- 47a [*”Tattooed Man at a Carnival” photographer] – DIANE ARBUS
- 53a [Meteor that might be wished upon … and a literal hint to the asterisked clues’ answers] – SHOOTING STAR
Nice interpretation of the word “shoot” in three different ways – SOFIA COPPOLA shoots movies, CARLI LLOYD shoots soccer balls, and DIANE ARBUS shoots photographs. The only thing I don’t like about the theme is that it feels a little loose with its people – why this director/soccer player/photographer over someone else? – but I do like how all the people highlighted are female.
Like any puzzle that’s based around pop culture, this one’s difficulty will come from if you’ve heard of the people or not. I personally knew Carli and Sofia, but DIANE ARBUS took me every single cross. The selection of people is nice in that it encompasses a wide range of knowledge, which should appeal to many folks.
Highlight fill clues: 4d [Sculpt a body?] for CHISEL, 23a [Lansbury who will appear posthumously in “Glass Onion”] for ANGELA (I am very hyped for this film)
Highlight fill answers: TO DO LISTS, REREAD, LAILA Lalami (move over Laila Ali, there’s a new Laila in town!)
Scott Earl & Brooke Husic’s USA Today Crossword, “Fill Out” — Emily’s write-up
Finally something that you will be happy to “Fill Out”! This was a speedy (and satisfying!) solve for me so I imagine others will be even quicker.
Theme: the word “fill” is brackets each themer, split with each starting with FI— and ending in —LL
- 18a. [“Number one…”], FIRSTOFALL
- 39a. [Battle with all one’s power], FIGHTLIKEHELL
- 60a. [Share your name in ASL, for example], FINGERSPELL
FIRSTOFALL dropped right in for me, since it’s a go-to phrase of mine. FIGHTLIKEHELL looks me longer though I got the first part but I kept thinking about “might” since it felt suspiciously absent from the cluing though that intinct didn’t prove correct. The theme didn’t occur to me until after the solve otherwise the title should have been enough of a hit had it figured it out with the first themer. FINGERSPELL is used when there typically isn’t a sign for the word or when makes sense so this is usually the case with names.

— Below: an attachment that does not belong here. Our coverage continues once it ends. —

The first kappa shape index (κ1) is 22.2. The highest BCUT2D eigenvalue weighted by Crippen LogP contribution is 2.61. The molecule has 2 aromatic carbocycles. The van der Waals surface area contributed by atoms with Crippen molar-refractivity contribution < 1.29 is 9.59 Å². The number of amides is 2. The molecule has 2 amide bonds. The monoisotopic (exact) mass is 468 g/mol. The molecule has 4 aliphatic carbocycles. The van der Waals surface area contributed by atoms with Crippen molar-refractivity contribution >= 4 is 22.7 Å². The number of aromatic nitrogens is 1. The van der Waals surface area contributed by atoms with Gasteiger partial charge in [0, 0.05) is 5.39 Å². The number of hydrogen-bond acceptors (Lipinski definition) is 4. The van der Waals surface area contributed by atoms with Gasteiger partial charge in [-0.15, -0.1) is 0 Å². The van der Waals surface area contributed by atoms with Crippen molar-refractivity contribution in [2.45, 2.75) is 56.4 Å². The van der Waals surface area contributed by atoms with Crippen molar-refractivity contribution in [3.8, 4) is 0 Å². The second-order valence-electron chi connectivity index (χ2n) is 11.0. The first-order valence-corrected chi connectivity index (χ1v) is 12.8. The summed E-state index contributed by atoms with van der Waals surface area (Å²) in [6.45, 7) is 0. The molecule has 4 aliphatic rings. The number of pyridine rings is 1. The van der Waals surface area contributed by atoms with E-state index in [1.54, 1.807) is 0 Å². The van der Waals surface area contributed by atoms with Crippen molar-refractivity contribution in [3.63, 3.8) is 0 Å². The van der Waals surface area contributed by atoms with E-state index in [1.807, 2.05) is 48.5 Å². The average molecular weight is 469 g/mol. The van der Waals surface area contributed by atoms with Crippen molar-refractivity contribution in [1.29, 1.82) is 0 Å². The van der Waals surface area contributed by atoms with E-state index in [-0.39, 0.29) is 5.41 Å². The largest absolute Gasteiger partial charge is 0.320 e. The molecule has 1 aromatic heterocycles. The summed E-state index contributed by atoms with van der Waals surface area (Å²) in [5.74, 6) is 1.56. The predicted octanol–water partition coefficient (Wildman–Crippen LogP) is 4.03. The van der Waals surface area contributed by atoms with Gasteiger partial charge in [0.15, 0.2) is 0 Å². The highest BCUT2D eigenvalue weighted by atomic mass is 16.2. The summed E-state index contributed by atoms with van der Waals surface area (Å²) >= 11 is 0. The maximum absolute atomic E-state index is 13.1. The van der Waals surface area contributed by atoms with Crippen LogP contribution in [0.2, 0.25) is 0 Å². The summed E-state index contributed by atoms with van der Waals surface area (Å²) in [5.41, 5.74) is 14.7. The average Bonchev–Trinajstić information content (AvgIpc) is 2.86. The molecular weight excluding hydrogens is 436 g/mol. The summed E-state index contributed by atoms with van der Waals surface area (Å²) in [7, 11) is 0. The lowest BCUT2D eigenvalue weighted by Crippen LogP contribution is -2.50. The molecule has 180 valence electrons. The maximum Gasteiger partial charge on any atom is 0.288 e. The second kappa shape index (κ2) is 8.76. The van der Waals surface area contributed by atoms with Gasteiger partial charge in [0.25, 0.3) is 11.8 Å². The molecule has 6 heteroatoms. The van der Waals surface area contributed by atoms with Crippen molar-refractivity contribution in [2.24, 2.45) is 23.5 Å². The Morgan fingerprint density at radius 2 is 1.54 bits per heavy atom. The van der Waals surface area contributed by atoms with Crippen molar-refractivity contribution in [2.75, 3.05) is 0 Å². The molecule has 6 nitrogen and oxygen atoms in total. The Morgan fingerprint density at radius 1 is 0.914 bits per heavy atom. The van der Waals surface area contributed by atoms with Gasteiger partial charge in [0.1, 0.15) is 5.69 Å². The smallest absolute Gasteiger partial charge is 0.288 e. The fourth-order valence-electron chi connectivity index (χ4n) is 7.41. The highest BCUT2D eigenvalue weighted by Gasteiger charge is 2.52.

Favorite fill: MISOSOUP, SCENE, PLANTDADS, and HAYRIDE
Stumpers: YURI (needed crossings, new to me), FOYER (I was stuck on “lobby” but the crossing for the first letter clued me in), and SPOTTY (needed crossings)
The bottom third tripped me up a little bit and slowed down my solve time but otherwise I cruised through this puzzle and just adored it! So much delightful fresh fill paired with a great grid that allowed for tons of lengthy bonus fill. Excellent and I hope that we see more collabs from these two!
NYT: It took a close reading of the explanation here to figure out what was going on this Thursday. Not my favorite day, this was far from being a favorite puzzle.
From ZDL’s review: (someone please put that in a puzzle without cluing it as “the middle of nowhere”)
“My father can read big words too, like Constantinople and…. “
+1 “Tim and I a-camping went…”
While the NYT puzzle is an impressive feat of construction, I didn’t find it enjoyable to solve, perhaps because the reveal wasn’t that exciting a word. Also, I thought that with this type of puzzle, something more exciting would happen in the NYT software when I finished. So, it didn’t do much for me in terms of appreciating the platform either.
Me too. When I saw the Battleship-like grid when solving using the NYT app, I thought something special was afoot.
While some of the fill was nice, the solve was underwhelming.
I must be more dense than usual, but I came here for some kind of explanation of the theme and I’m still not sure what it is! Definitely not my favorite at all.
I also was not able to suss out the theme even after reading the write up. Finally, I got it: parse the circled letters as a single letter followed by a number, e.g, NTWO is N-2.
Now I can yawn and go to bed.
I still don’t get it either. Why would we want to spell out the word PLOT? I didn’t have any trouble guessing up front that the circles would indicate the letters and numbers of squares in the grid, but then what?